What Wal-Mart Wants Wal-Mart Gets
Wal-Mart, the world's largest retailer, has decided that it wants to sell organic food. They made the "big" announcement last week. Having shopped Wal-Mart looking for a natural or organics food section, I find this declaration to be long overdue. Currently, most of the nation's major food producers are hard at work developing organic versions of their best-selling products. Look for new organic products from as Kellogg’s Rice Krispies or Kraft macaroni and cheese later this year.
All things "organic" has become the new rage. There are some very successful retailers trading on this fact including Whole Foods and Wild Oats Markets. A new study conducted by Grapentine Company, Inc. revealed that a majority of consumers rank the concept of purchasing fresh food in natural-based packaging on par with two of grocery retails highest-selling product trends, fresh herbs and spices, and organic meats and produce.
Seems that Wal-Mart, along with other retailers, is trying to modernize and improve their image with more contemporary offerings, "organic" being one.
But what does this mean to you? I just came back from giving the keynote, "If You Package It will They Buy," at Cal Poly Poly Pack 06 http://www.cppackaging.us/ last week. All of the audience’s (the largest ever) questions revolved around the "green" movement in packaging.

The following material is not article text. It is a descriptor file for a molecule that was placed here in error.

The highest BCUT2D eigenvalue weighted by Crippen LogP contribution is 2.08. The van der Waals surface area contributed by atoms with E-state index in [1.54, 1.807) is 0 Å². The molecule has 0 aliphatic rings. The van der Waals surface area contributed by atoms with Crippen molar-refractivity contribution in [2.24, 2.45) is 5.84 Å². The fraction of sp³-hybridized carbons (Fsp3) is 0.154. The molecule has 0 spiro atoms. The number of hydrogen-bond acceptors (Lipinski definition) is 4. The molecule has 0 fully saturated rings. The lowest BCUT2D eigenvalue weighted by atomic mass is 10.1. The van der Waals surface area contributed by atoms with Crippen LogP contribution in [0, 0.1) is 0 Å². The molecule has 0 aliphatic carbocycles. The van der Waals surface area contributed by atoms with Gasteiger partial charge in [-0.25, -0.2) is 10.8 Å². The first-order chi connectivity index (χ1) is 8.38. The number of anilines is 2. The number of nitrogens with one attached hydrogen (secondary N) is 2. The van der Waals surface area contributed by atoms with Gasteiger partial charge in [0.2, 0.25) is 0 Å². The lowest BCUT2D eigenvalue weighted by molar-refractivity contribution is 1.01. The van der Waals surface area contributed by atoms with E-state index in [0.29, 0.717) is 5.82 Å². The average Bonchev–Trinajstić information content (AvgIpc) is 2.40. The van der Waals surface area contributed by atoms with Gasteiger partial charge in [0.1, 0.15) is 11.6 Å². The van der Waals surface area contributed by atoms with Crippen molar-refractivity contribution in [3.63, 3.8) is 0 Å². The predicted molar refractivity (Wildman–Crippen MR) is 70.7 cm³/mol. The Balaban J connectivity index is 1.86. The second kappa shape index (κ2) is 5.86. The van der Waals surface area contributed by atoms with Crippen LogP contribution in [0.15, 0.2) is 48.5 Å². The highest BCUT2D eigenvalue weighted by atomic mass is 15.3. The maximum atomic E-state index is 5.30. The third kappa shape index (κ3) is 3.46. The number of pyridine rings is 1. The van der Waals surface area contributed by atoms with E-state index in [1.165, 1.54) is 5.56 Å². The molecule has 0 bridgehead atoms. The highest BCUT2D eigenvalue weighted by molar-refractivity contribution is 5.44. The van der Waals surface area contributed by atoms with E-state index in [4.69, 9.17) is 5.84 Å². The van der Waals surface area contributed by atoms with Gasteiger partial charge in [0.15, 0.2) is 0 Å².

Everyone wanted to know what the future is for the current environmental movement in package development. As you know, I have dedicated several past PNYCU issues to that very topic. Remember "Earth Day Battle: Packaging VS. The Environment" and "It's Easy Being Green - Packaging Your "Green" Brand" which give numerous examples of new package introductions?
If you recall I wrote last fall about "How Wal-Mart Rocked The Packaging World" by placing a very large order for corn based plastic clamshells in its produce department. This action has spurred a bevy on new "green" packaging products.
Wal-Mart even hosted the Wal-Mart Environmental Sustainability Packaging Fair, held April 12 through 14 in Bentonville, Ark. (If you were lucky enough to be invited to participate, be sure and let me know the outcome.) Some claim this support for "environmental sustainability" by Wal-Mart is political whitewashing. Who knows the reality; I only know that the number of new "green" product announcements has increased dramatically and Wal-Mart is leading the charge.
Logically it makes sense that organic products would be packaged in some kind of environmentally friendly or natural material. After all, the very word organic means food produced without chemically formulated fertilizers, growth stimulants, antibiotics or pesticides. Most likely the food producers would prefer "green" packaging to complement their organic offerings. This presents a growth opportunity for packaging to develop new materials and packaging concepts.
When one company can drive packaging innovation, it’s critical to pay attention where they are going and how this can impact the future of your business. Other retail drivers are companies like Home Depot and Costco or even the fast food giant McDonalds that are eyeing ways to attract new consumers or keep the ones they have. It’s important to recognize a shift in the focus of these giant retailers their direction drives where the majority of the business will go. Most important of all take in to consideration: What Wal-Mart Wants Wal-Mart Gets.
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